Tuesday, 28 February 2012

Tales of the Greeks and Trojans

The year was 1963 and in the small bookstore come stationer that was one of my favorite childhood haunts, there was a new book that immediately grabbed my attention. In those far away days when color printing was still something of a luxury, books that boasted a large format and cover to cover color printing were still something of an event. But this book was an even in itself, for the cover with Greek warriors in a duel to the death, their boldly painted forms silhouetted against a white background was an introduction to the work of one of the most extraordinary  illustrator teams I have ever come across.

Anne and Janet Grahame Johnstone were twin sisters who literally shared every commission they undertook, and by share I mean share as in working on the same artwork, each of the girls bringing their particular skills and interest to the project they were working on, Janet's particular passion was drawing animals, whilst Anne's love of costume was where she devoted much of her energies. Passing each artwork from one to the other they would produce artworks that were literally a combined operation.

Born in 1928 and raised in an environment where their artistic prowess was encouraged both at home and at school the sister soon gained recognition as illustrators whose innate sense of form, design and drama (much of it presumably inherited from their mother Doris Zinkeisen who was a noted portraitist and costume designer) was apparent from an early age.

Tales of the Greeks and Trojans, therefore was not their first or most prominent commission, in fact by the time they embarked on this masterpiece, they were well and truly in command of a very successful illustration practice, having provided artwork for Dodie Smith's 101 Dalmations and undertaken commissions as diverse as an updated (1950) version of the 19th nursery horror classic Struwwelpeter and pioneering work for BBC Children's TV on such series as Andy Pandy and Bill and Ben.

However, Tales of the Greeks and Trojans was for me, by far their best work. In it's pages you can see many of their influences, with hints of earlier northern European fantasy illustrators such as Kay Nielson, a touch of the stylings of Evind Earle (the man that defined the look for Walt Disney's Sleeping Beauty), the pigs in the Circe illustration faintly reminiscent of the work of Maurice Wilson, but ultimately the artwork is very much the work of Anne and Janet Grahame Johnstone with their superbly orchestrated designs, bold outlines, fabulous costumes and an innate sense that allows them free reign to make each artwork sing with a vigor and life all it's own. Look at the symbolic use of red in the art depicting the return and subsequent murder of Agamemnon, the way that the well observed variations in skin tones add extra vibrancy to the characters hair and costumes. The way that the forms radiate of the pages creating beautifully realized negative space, in much the same way that the figures depicted on the mycenaean pottery the sisters had so carefully researched do. The use of texture producing yet another layer of storytelling to each amazing spread.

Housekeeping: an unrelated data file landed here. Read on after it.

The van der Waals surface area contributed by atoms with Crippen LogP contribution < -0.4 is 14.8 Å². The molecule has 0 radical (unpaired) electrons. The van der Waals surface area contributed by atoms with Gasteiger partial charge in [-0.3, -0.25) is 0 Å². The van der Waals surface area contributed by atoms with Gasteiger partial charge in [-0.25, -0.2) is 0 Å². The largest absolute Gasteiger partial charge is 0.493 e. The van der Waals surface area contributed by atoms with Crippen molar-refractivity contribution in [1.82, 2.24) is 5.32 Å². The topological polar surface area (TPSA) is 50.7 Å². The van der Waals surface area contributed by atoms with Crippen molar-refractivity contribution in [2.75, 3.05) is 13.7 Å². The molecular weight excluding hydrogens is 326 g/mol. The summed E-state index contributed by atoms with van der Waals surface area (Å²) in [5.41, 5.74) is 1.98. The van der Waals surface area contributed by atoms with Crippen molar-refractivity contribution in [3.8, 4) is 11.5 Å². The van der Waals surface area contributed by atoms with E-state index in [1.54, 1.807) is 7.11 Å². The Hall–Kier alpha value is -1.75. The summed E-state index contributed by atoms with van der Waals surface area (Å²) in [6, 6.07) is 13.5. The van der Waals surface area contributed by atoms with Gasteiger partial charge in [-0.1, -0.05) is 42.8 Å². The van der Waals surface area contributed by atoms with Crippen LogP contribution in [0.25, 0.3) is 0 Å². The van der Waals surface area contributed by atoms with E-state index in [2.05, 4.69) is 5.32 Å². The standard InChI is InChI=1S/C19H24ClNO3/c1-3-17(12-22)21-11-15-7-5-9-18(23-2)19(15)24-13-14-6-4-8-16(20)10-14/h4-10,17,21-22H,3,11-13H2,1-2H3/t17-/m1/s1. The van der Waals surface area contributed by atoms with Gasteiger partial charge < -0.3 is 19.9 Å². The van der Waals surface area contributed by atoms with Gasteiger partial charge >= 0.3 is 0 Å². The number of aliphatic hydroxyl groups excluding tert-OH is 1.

Enough of the preamble here's the artwork.

Monday, 13 February 2012

The Art of Denis McLoughlin

Every morning I wake up thinking I really need to make a new blog posting. Continuity of some sort needs to be maintained. However by the time I am sitting in my control center, trusty iMac gently purring, I find I have so much work to be resolved that I put off the fateful day for another twenty four hours.

... and so it goes.

So instead of serving up half baked excuses let me show you some of the work that has been chewing up valuable blogging hours. About this time last year, I commenced work on one of Book Palace Books hottest new projects, a long overdue look at the life and art of illustrator extraordinaire Denis McLoughlin with accompanying text by Denis himself and friend and biographer of the late artist, David Ashford.

There was however one problem.

Even though we had access to dozens of old photos and some lovely examples of his original artwork, the work that I felt was essential to include was conspicuous by it's absence. We had piles of Okay and Buffalo Bill Annuals, we even had complete runs of his TV Boardman comics, but as regards this truly timeless, fascinating and ever inventive hard boiled fiction covers, we had next to nothing.

There were of course collectors, but we needed high quality scans of all the covers we sought and the logistics of having to carry a scanner and computer to spend a day getting under the feet of a McLoughlin devotee, which would have secured us a reasonable number of scans but by no means all the ones I craved gave us pause for thought. Photographing the books would have been quicker, but the results are light years away from a scan. It simply wasn't an option.

The book was somewhat put on the back burner as attention turned to working on a new project for a quarterly publication devoted to illustration - yep Illustrators! In the intervening months we managed to make contact with Mark Terry of Facsimile Dustjackets in San Francisco and with Mark on board, the McLoughlin book achieved a new impetus. Mark who has a background in commercial printing and really has the knowledge to match his enthusiasm has contacts with collectors all over the world and already new about all the prime collections amongst the circle of McLoughlin fans. So the book became an international effort as Mark hooked up with collectors who could provide scans of the books we sought, which they would email him. He would then work on them carefully restoring all the cracks tears and missing fragments to create books that looked as fresh as the day they they left the publisher's warehouse.

We now had our book.

Here's some scans (minus captions) to give you a flavor.